* That’s because they’re all “moderate Muslims”…as you can see here:
Wild crowds unleash fury at funerals of executed Bali bombers
“Wild scenes erupted and cries of ‘death to infidels.'”Â As predicted. “Wild crowds unleash fury as bodies of executed Bali bomb trio are flown home and buried,” by Richard Shears for the Daily Mail, November 9 (thanks to JW):
Wild scenes erupted and cries of ‘death to infidels’ â€“ Westerners â€“ rang out in a village today as the bodies of two of the executed Bali bombers returned home for burial.’Smiling Assassin’ Amrozi and his brother Mukhlas, shot by a firing squad, were carried by helicopter to their village of Tenggulun in central Java â€“ and it was there that a 500-strong crowd unleashed their fury over the executions.
They cried for a holy war and threatened to avenge the deaths of ‘our brothers’.
There were similar chaotic scenes in the west Java town of Serang as the body of the third executed bomber, Imam Samudra, shrouded in a black cloth bearing an inscription from the Koran, was paraded through the streets between his local mosque and a cemetery.
Western observers in both villages were verbally abused as ‘infidels’ and ordered to leave immediately.
In Tenggulun village heavily-armed police were outnumbered by the angry crowd, who surged around ambulances carrying the bodies of Amrozi and Mukhlas who, along with Samudra, had been shot shortly after midnight local time.
In Samudra’s village, hardline cleric Abu Bakar Bashir, who has previously been jailed for inciting bombings in other parts of Indonesia, pushed people aside to clear a path for the executed man’s body to be carried through the streets.
There are now grave fears among Western diplomats that radicals will heed Abu Bakar Bashir’s call to avenge the executions.
Even though the three men convicted of masterminding the 2002 Bali bombings were shot dead the families of the victims say they do not believe justice has been fully achieved. […]
There are now fears that supporters of Amrozi, Mukhlas and Samudra, will carry out reprisal attacks.
Western tourists in Indonesia – particularly those in Bali – have been warned to be on the highest alert. […]
The killers, who had shown no remorse in the countdown over the months leading up to their executions, were taken to an orchard some four miles from the prison and tied to wooden chairs.
Then, seconds before bullets struck, they cried out ‘Allahu Akbar’ – God is Great.
It was a cry they had uttered, too, as they were led from their prison to face the firing squad of paramilitary police. […]
There bodies were then flown to their home villages for burial in accordance with Muslim custom.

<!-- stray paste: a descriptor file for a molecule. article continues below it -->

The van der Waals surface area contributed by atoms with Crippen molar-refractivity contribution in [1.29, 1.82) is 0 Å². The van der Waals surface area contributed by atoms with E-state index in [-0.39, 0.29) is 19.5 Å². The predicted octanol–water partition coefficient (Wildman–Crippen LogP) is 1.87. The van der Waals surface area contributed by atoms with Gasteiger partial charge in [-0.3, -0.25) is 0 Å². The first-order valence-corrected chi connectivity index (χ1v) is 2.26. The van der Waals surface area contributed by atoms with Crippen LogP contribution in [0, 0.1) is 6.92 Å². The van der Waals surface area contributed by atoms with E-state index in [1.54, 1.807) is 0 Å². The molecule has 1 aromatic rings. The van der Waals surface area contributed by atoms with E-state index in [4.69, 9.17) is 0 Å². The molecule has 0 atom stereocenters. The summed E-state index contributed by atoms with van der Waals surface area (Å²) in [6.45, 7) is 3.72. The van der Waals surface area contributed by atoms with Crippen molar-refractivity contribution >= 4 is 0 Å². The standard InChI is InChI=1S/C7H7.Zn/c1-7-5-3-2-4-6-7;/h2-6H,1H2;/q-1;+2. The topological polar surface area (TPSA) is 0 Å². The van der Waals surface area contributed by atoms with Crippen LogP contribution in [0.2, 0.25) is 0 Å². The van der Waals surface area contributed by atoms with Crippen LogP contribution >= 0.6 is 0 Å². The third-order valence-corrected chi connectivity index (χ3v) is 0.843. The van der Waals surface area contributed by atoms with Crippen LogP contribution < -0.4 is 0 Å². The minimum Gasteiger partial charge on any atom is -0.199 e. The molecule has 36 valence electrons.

Mr Ali Faukzi, head of the prison, sent a text message to relatives saying: ‘They are with the Almighty.’
Chozin, the elder brother of Amrozi and Mukhlas, said on behalf of his family: ‘We hope the spirit of my brothers will be taken by green birds to paradise.’
Not, you’ll notice, “We hope the spirit of my brothers will find mercy from Allah and forgiveness for their heinous act of mass murder.”
Silence on executions puts Aussies at risk, says Amnesty International
November 09, 2008
THE Federal Government’s selective call for clemency has put the lives of Australians on death row at risk following the execution of the Bali bombers, Amnesty International said today.
Bombers Mukhlas, Amrozi and Imam Samudra, three of the men responsible for the 2002 attacks which killed 202 people, including 88 Australians, were executed by firing squad in Indonesia just after midnight (4am AEDT).
TheÂ Government’s failure to call for clemency in the three men’s case had put the lives of Australians on death row at risk, such as three members of the Bali Nine, Amnesty International said.
Australian drug smugglers Scott Rush, Myuran Sukumaran and Andrew Chan are also facing the firing squad.
But while silent on the fate of Mukhlas, Amrozi and Imam Samudra, the Government has been lobbying hard to save the lives of the three Australian men.
Canberra was not in the business of intervening on behalf of foreign terrorists, Prime Minister Kevin Rudd has said.
“We’ve been calling in recent times for this Government and the previous government to take a consistent and principled stance on the death penalty and to oppose it all cases,” Amnesty campaign co-ordinator Katie Wood said.
“By being selective in its call for clemency the Government is promoting a two-tiered policy on capital punishment, which inevitably undermines Australia’s standing on the issue, and which inevitably has an effect on Australians who are facing the death penalty in Indonesia.”
Ms Wood said Amnesty understood why some victims’ families had supported the death penalty, but said it was a “cruel, inhuman punishment, irrespective of the crime and the nationality”.
“We express sympathy and we completely understand how the victims and the family members of the victims of Bali, the Bali bombings would feel at this time.
“We believe that all those who commit such heinous crimes should be brought to account, but without recourse for the death penalty.
“We oppose the death penalty for absolutely everyone, be it Saddam Hussein or be it a 13 year-old Somali girl who is stoned to death for allegedly committing adultery. We oppose it for all cases, for all nationalities, for all kinds.
Jihadists vow revenge for Bali bombers’ executions
“There’ll probably be retaliation. What is clear is that no drop of Muslim blood is free. It has consequences.” The person who said this, mind you, was not similarly concerned about the non-Muslim blood shed by the Bali bombers.
“Jihadists vow revenge for bombers’ executions,” by Stephen Fitzpatrick forÂ The Australian, November 10 (thanks to Jeffrey Imm):